asse mine

Mine Operation

Safe closure as mining task
The Federal Ministry for Education and Research (BMBF) decided to end the use of the Asse mine. This means that research work in the mine will be terminated. Its final closure in accordance with the Federal Mining Act is planned for 2017. The primary objective of all measures for closure of the Asse mine is a safe isolation of the emplaced radioactive wastes from the biosphere. The licensing procedure provides extensive checks and analyses with regard to long-term safety. The main plan of operations 2005/2007 was approved by the Mining Authority Clausthal-Zellerfeld (now: Landesamt für Bergbau, Energie und Geologie (LBEG)). The further proceeding will be agreed upon with the licensing authorities. The main plan of operations 2007/2009 for approval and permission was submitted to the LBEG in January 2007.

Backfilling of the former underground workings
The backfilling of the former 131 underground chambers in the southern flank of the Asse salt anticline is a central task for safe closure of the Asse mine. From August 1995 to April 2004, the old mining chambers were backfilled with residual salt of the former potash mine Ronnenberg.

Photo: Backfilling of Chamber # 6
Backfilling of Chamber # 6 on the 511 m level

Further information on the backfill work at the Asse Mine

  • Asse website, "History"
  • 5th information meeting of the GSF on 13.05.2004: Günther Kappei, The mining cavities in the south flank are backfilled, the backfill work in the deep workings (for Asse, workings at the 800 m level and below) was started.

Backfilling of the openings below the 800 m level
Preparations for backfilling the mine areas below the former extraction chambers were started in 2003. This work comprised, e. g., the installation of the pipes for pneumatic backfilling in the areas between the 490 m level and the 975 m level. Since December 2004, residual salt from the mine is filled into the openings of the deep workings by means of loaders and compacted by a special vehicle.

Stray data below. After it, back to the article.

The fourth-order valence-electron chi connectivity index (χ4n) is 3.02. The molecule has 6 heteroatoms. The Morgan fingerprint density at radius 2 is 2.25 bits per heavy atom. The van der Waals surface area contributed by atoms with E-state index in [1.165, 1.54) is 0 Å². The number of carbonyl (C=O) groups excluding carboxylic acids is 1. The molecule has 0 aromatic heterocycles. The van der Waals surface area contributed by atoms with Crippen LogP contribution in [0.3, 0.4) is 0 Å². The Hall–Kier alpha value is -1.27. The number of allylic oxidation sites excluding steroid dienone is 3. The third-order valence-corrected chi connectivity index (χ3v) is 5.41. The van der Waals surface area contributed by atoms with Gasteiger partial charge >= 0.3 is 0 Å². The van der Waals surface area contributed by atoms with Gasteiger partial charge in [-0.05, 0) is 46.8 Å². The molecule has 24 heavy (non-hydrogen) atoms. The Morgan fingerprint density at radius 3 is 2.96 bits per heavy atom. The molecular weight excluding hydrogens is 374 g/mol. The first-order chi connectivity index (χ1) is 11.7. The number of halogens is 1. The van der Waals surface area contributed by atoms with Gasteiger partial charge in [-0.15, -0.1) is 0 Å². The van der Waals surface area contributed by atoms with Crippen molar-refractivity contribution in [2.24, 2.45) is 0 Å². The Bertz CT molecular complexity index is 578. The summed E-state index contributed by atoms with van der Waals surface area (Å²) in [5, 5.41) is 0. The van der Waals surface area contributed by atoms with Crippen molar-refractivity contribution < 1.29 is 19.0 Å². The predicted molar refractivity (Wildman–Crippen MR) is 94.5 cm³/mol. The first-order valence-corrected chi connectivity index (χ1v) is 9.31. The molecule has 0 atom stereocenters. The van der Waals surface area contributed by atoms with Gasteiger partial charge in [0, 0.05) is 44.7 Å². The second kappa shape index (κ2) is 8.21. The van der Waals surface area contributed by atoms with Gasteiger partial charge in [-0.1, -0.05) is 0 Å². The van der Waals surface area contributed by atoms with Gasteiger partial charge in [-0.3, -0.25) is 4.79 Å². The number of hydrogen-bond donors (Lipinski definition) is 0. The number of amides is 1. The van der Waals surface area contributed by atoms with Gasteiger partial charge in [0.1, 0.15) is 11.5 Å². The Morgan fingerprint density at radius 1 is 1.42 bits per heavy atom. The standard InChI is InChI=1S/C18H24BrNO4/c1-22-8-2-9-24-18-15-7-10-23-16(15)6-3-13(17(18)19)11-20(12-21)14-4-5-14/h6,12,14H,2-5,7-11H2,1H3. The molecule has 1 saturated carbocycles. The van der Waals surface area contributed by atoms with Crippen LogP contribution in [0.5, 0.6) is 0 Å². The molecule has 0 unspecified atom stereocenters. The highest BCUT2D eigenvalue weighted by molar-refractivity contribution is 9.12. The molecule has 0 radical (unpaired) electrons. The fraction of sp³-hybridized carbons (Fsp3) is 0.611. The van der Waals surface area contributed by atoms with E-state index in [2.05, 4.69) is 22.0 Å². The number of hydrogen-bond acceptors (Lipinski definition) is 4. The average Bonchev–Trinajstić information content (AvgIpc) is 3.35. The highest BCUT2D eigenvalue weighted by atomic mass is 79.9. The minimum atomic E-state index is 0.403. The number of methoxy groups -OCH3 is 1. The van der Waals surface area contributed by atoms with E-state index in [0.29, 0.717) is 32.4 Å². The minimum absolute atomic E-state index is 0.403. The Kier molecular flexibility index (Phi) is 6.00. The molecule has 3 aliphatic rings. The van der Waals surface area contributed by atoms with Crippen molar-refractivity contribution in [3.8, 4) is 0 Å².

By the end of 2006, about 54,000 tons of backfill material was used at the 975 and 950 m levels in accordance with the quality requirements on the salt composition and density. In addition, blind shaft # 1, previously used for ventilation of the deep workings, and the so-called Gelloch # 3 were backfilled with about 4,200 tons of gravel from the diabase quarry Huneberg in the Harz Mountains. For an abutment, another 11,300 tons of salt were filled in at the 925-, 900- and 825 m level.
The cavern at the end of Shaft # 4 was backfilled in 2005 with 13,700 tons of gravel. For this backfill, a drop pipe was installed in Shaft # 2 and stations for transfer of the gravel were set up at surface and underground. After that, the pore space remaining in the gravel was flooded with protective fluid.
For transport and storage of the protective fluid, MgCl2 solution, facilities were installed at surface and underground in 2005. On the surface, a loading facility with forwarding and storage aggregates was set up which is both suitable for tank vehicles on road and rail. Underground, three storage pools were constructed with 500 cubic metres each, equipped with transfer pumps, shaft pipes and a piping network. The latter serves for underground transport and was installed between the 490 m and 975 m level in boreholes and drifts. For wetting the gravel and backfilling the pore space within the salt and gravel backfill, about 10,400 cubic metres MgCl2 solution were pumped into the deep workings.

Photo: The storage pools
The storage pools at the 490 m level are covered with a 3 millimetre thick sealing sheeting to reduce evaporation
Photo: Backfilled drift
Backfilled drift on the 975 m level

Relocation of the workshops
After moving, the workshops from the 800 m to the 490 m level, in 2005 the borehole workings moved from the 750 m to the 511 m level.

Facility for building material
For the production of building material – mainly sorel concrete for supporting backfill and barrier structures in the area of disposal chambers –conveying, metering and mixing systems were installed at surface and underground. For the underground part of the building material facility, a 16.500 cubic metre opening was driven on the 700 m level in three shift operation from mid 2004 until the beginning of 2005. Here, the building material facility was erected for the production of the dry mixtures while at the landing of Shaft # 2 at the 850 m level, the mobile mixing and pump facilities were installed for the production of the sorel concrete required for the construction of the flow barriers. In parallel to this, the part of the facility above surface was erected.

Demonstration: Silo plant for receipt and pneumatic transfer of the building material
Silo plant for receipt and pneumatic transfer of the building material into the underground
Demonstration: Building material facility at the 700 m level
Building material facility at the 700 m level
Photo: Mobile mixing and pump facilities at the 750 m level.
Mobile mixing and pump facilities at the 750 m level

In August 2005, the whole building material facility started trial operation. The approximately 5,500 cubic metres sorel concrete produced until end of 2006 start-up were filled into the openings no longer required in the western panel on the 750 m level. The trial load operation of the overall facility, a volume flow of 20 cubic metres of sorel concrete per hour, have been produced.

Construction of flow barriers
The task of flow barriers is to provide an effective limitation and controlled flow of potential solution movements in the underground workings. The preparatory mining work for the construction of these technical barriers has been started and a prototype was completed in June 2003.